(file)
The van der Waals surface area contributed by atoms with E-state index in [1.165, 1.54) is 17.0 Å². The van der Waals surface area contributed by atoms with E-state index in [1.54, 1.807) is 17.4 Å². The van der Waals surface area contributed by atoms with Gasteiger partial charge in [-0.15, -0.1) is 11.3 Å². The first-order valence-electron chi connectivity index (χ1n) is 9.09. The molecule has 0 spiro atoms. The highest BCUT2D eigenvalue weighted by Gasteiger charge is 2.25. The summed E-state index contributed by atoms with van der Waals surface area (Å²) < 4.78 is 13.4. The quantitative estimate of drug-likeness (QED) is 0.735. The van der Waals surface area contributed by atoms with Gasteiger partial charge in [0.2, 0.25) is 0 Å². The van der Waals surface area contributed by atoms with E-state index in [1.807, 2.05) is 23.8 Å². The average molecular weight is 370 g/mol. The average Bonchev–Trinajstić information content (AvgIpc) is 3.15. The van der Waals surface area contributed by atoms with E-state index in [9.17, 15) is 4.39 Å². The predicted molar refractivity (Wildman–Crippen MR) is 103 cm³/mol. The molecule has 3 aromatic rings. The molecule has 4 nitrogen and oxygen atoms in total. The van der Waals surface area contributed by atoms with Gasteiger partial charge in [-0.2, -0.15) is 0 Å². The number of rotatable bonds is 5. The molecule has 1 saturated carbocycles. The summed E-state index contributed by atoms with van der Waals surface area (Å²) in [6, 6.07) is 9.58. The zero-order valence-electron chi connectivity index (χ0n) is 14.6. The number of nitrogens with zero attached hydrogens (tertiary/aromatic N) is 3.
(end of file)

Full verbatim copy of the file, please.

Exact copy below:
The van der Waals surface area contributed by atoms with E-state index in [1.165, 1.54) is 17.0 Å². The van der Waals surface area contributed by atoms with E-state index in [1.54, 1.807) is 17.4 Å². The van der Waals surface area contributed by atoms with Gasteiger partial charge in [-0.15, -0.1) is 11.3 Å². The first-order valence-electron chi connectivity index (χ1n) is 9.09. The molecule has 0 spiro atoms. The highest BCUT2D eigenvalue weighted by Gasteiger charge is 2.25. The summed E-state index contributed by atoms with van der Waals surface area (Å²) < 4.78 is 13.4. The quantitative estimate of drug-likeness (QED) is 0.735. The van der Waals surface area contributed by atoms with Gasteiger partial charge in [0.2, 0.25) is 0 Å². The van der Waals surface area contributed by atoms with E-state index in [1.807, 2.05) is 23.8 Å². The average molecular weight is 370 g/mol. The average Bonchev–Trinajstić information content (AvgIpc) is 3.15. The van der Waals surface area contributed by atoms with E-state index in [9.17, 15) is 4.39 Å². The predicted molar refractivity (Wildman–Crippen MR) is 103 cm³/mol. The molecule has 3 aromatic rings. The molecule has 4 nitrogen and oxygen atoms in total. The van der Waals surface area contributed by atoms with Gasteiger partial charge in [-0.2, -0.15) is 0 Å². The number of rotatable bonds is 5. The molecule has 1 saturated carbocycles. The summed E-state index contributed by atoms with van der Waals surface area (Å²) in [6, 6.07) is 9.58. The zero-order valence-electron chi connectivity index (χ0n) is 14.6. The number of nitrogens with zero attached hydrogens (tertiary/aromatic N) is 3.